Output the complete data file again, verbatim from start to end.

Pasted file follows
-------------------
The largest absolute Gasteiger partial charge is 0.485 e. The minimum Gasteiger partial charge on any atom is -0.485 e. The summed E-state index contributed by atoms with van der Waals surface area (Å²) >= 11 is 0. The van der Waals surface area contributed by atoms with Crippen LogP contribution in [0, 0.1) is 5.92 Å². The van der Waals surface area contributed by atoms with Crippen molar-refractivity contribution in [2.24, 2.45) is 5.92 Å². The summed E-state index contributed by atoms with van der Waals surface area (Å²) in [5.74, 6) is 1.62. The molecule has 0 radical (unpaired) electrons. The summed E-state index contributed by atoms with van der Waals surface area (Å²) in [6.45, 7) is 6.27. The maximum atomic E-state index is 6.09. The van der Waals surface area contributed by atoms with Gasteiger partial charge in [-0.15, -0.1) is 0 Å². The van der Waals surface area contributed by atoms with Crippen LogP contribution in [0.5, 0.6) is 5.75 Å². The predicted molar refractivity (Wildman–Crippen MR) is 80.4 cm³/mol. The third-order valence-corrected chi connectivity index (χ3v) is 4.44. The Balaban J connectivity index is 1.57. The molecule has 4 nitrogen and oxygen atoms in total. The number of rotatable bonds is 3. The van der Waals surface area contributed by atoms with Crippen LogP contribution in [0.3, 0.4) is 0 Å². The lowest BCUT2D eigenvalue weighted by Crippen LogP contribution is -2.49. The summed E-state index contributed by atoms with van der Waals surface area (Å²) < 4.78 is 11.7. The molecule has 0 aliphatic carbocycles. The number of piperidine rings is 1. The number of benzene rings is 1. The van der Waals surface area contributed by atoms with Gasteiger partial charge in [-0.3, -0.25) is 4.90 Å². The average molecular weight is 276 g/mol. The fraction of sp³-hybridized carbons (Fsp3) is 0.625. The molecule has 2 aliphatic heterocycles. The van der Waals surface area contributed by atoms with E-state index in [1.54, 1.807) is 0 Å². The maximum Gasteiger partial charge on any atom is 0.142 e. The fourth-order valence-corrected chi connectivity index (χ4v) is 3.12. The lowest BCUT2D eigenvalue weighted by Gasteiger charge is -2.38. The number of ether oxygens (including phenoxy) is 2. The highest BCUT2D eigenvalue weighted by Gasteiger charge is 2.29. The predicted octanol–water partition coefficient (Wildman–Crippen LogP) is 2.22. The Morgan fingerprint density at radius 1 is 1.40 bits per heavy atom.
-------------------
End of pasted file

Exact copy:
The largest absolute Gasteiger partial charge is 0.485 e. The minimum Gasteiger partial charge on any atom is -0.485 e. The summed E-state index contributed by atoms with van der Waals surface area (Å²) >= 11 is 0. The van der Waals surface area contributed by atoms with Crippen LogP contribution in [0, 0.1) is 5.92 Å². The van der Waals surface area contributed by atoms with Crippen molar-refractivity contribution in [2.24, 2.45) is 5.92 Å². The summed E-state index contributed by atoms with van der Waals surface area (Å²) in [5.74, 6) is 1.62. The molecule has 0 radical (unpaired) electrons. The summed E-state index contributed by atoms with van der Waals surface area (Å²) in [6.45, 7) is 6.27. The maximum atomic E-state index is 6.09. The van der Waals surface area contributed by atoms with Gasteiger partial charge in [-0.15, -0.1) is 0 Å². The van der Waals surface area contributed by atoms with Crippen LogP contribution in [0.5, 0.6) is 5.75 Å². The predicted molar refractivity (Wildman–Crippen MR) is 80.4 cm³/mol. The third-order valence-corrected chi connectivity index (χ3v) is 4.44. The Balaban J connectivity index is 1.57. The molecule has 4 nitrogen and oxygen atoms in total. The number of rotatable bonds is 3. The van der Waals surface area contributed by atoms with Crippen LogP contribution in [0.3, 0.4) is 0 Å². The lowest BCUT2D eigenvalue weighted by Crippen LogP contribution is -2.49. The summed E-state index contributed by atoms with van der Waals surface area (Å²) < 4.78 is 11.7. The molecule has 0 aliphatic carbocycles. The number of piperidine rings is 1. The number of benzene rings is 1. The van der Waals surface area contributed by atoms with Gasteiger partial charge in [-0.3, -0.25) is 4.90 Å². The average molecular weight is 276 g/mol. The fraction of sp³-hybridized carbons (Fsp3) is 0.625. The molecule has 2 aliphatic heterocycles. The van der Waals surface area contributed by atoms with E-state index in [1.54, 1.807) is 0 Å². The maximum Gasteiger partial charge on any atom is 0.142 e. The fourth-order valence-corrected chi connectivity index (χ4v) is 3.12. The lowest BCUT2D eigenvalue weighted by Gasteiger charge is -2.38. The number of ether oxygens (including phenoxy) is 2. The highest BCUT2D eigenvalue weighted by Gasteiger charge is 2.29. The predicted octanol–water partition coefficient (Wildman–Crippen LogP) is 2.22. The Morgan fingerprint density at radius 1 is 1.40 bits per heavy atom.